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Many factors can affect middle-aged memory loss

By MIRIAM SHUCHMAN
Tuesday, March 5, 2002  Globe and Mail Page R8

Boost memory. Enhance cognitive capacity. It sounds like an ad for a speed-reading course, but preventing the memory problems brought on by aging is the stated aim of a growing area of medical research.

The research focuses on individuals over age 50 with "Mild Cognitive Impairment" or MCI. Their intellectual functioning is fine, but they have trouble remembering things. The symptoms are common: blocking on the name of a person you've known for years; spending half an hour in the parking lot trying to recall where you put the car. It's the normal forgetfulness that comes with getting older. But when those sorts of experiences begin to occur more frequently, psychological testing might reveal Mild Cognitive Impairment.

As we pass through middle age, as many as 40 per cent of us may develop it, according to Barbara Sherwin of the Psychology Department at McGill University. Yet there aren't a lot of studies of it. And the jury is still out on whether mild cognitive impairment is associated with later developing dementia.

Here are some points doctors do agree on. First, many things that aren't Mild Cognitive Impairment interfere with memory. Before jumping to the conclusion that your problem is MCI, check to see if you're taking a medication that can cause memory deficits.

Prescription drugs that make people forgetful include the antianxiety drugs Xanax and Klonopin; certain antidepressants including Elavil and Serzone; hormonal treatments such as Lupron; the antiseizure drugs Topamax and Zonegran; particular sleeping medications; and the class of drugs known as tranquilizers.

Watch out for over-the-counter pills that contain diphenhydramine, an antihistamine, since it's also been linked to difficulties with memory. It's found in some allergy pills including Benadryl and certain forms of Actifed, as well as the over-the-counter sleep aids Nytol, Simply Sleep and some forms of Unisom.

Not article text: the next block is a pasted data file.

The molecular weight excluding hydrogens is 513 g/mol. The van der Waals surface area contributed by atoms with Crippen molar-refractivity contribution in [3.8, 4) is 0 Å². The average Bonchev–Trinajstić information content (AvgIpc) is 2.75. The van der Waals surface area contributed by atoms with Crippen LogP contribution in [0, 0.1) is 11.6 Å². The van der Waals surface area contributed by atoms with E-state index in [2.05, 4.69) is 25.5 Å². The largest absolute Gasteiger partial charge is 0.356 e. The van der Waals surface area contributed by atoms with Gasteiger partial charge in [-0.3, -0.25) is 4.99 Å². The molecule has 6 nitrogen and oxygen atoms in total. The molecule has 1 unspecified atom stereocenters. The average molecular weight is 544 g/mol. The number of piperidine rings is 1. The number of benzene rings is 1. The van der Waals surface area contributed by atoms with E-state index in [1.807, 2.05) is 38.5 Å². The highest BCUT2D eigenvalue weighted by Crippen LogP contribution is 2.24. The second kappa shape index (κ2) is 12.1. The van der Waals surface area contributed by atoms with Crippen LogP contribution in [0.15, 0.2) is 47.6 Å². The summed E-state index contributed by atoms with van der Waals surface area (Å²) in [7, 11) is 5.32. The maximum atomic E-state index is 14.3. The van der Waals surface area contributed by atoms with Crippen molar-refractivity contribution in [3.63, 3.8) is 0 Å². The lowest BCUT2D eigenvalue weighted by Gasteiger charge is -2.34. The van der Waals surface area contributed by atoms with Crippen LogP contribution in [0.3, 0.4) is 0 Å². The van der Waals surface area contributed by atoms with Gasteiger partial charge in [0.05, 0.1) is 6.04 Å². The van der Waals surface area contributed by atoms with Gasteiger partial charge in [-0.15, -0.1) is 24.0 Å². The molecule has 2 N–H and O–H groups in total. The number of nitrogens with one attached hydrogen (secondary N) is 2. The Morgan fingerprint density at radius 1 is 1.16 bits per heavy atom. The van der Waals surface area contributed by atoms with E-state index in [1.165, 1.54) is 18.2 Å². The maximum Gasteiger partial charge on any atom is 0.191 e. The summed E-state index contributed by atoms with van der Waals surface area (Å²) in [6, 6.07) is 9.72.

Moderate to heavy drinking can make it hard to remember things. So can a serious depression. In fact, a number of medical and psychological illnesses have memory problems as one of their symptoms, so don't be surprised if your doctor runs tests to check for depression, Cushing's disease or thyroid disease when you complain that you're increasingly forgetful.

Of course, Alzheimer's disease causes impaired memory, but dementia causes other problems too. People with dementia can't do simple things they used to do. They can have trouble participating in a conversation. And they can get lost easily, even in familiar places.

If you're worried about your memory and you don't have any other problem, try supplementing your diet with folate, the B vitamin that's found in spinach and added to fortified cereals and grains. Higher levels of folate are associated with improved memory. Folate seems to work on the brain by lowering the blood level of homocysteine, a natural substance that's known to have negative effects on memory.

For women, estrogen has a definite impact. Several large studies have found that older women who use estrogen perform better on tests of cognitive function than women the same age who don't. Dr. Sherwin says, "It seems to protect against the decline in memory that occurs with normal aging." Estrogen also protects against osteoporosis and may prevent heart disease. But the decision to take estrogen is an individual one that each woman over age 50 has to make with her doctor.

The newer drugs used to treat people with Alzheimer's disease -- Aricept, Exelon and Cognex -- are sometimes prescribed to patients with mild memory problems.

And vitamin E is often recommended. Serge Gauthier, a doctor at McGill's Centre for Studies in Aging, is treating mildly cognitively impaired people with Vitamin E in a randomized study. The results aren't in yet but in theory it could help, since high doses of Vitamin E in some studies seemed to delay the progression of dementia from mild to more severe.

If your aim is to prevent further memory problems, then concentrate less on the vitamins and pills and more on keeping yourself mentally occupied and challenged. A recent study confirms the importance of staying "cognitively active." The study, published last month in The Journal of the American Medical Association, followed a group of several hundred older Catholic nuns, priests and brothers. Those who reported frequent cognitive activity -- even something as simple as reading a newspaper -- were considerably less likely to develop Alzheimer's disease than those with infrequent cognitive activity.

"For older people, keeping mentally active is the most important thing," says Dr. Sherwin. And probably for the rest of us too.

Interested in knowing more? "Mild Cognitive Impairment: Potential Pharmacological Treatment Options" by Barbara B. Sherwin appears in the April, 2000, issue of The Journal of the American Geriatrics Society. "Participation in Cognitively Stimulating Activities and Risk of Incident Alzheimer Disease" is in the Feb. 13, 2002, issue of The Journal of the American Medical Association.


Miriam Shuchman, MD, teaches medical ethics at the State University of New York at Buffalo and the University of Toronto. She is also board certified in psychiatry.
mshuchman@globeandmail.ca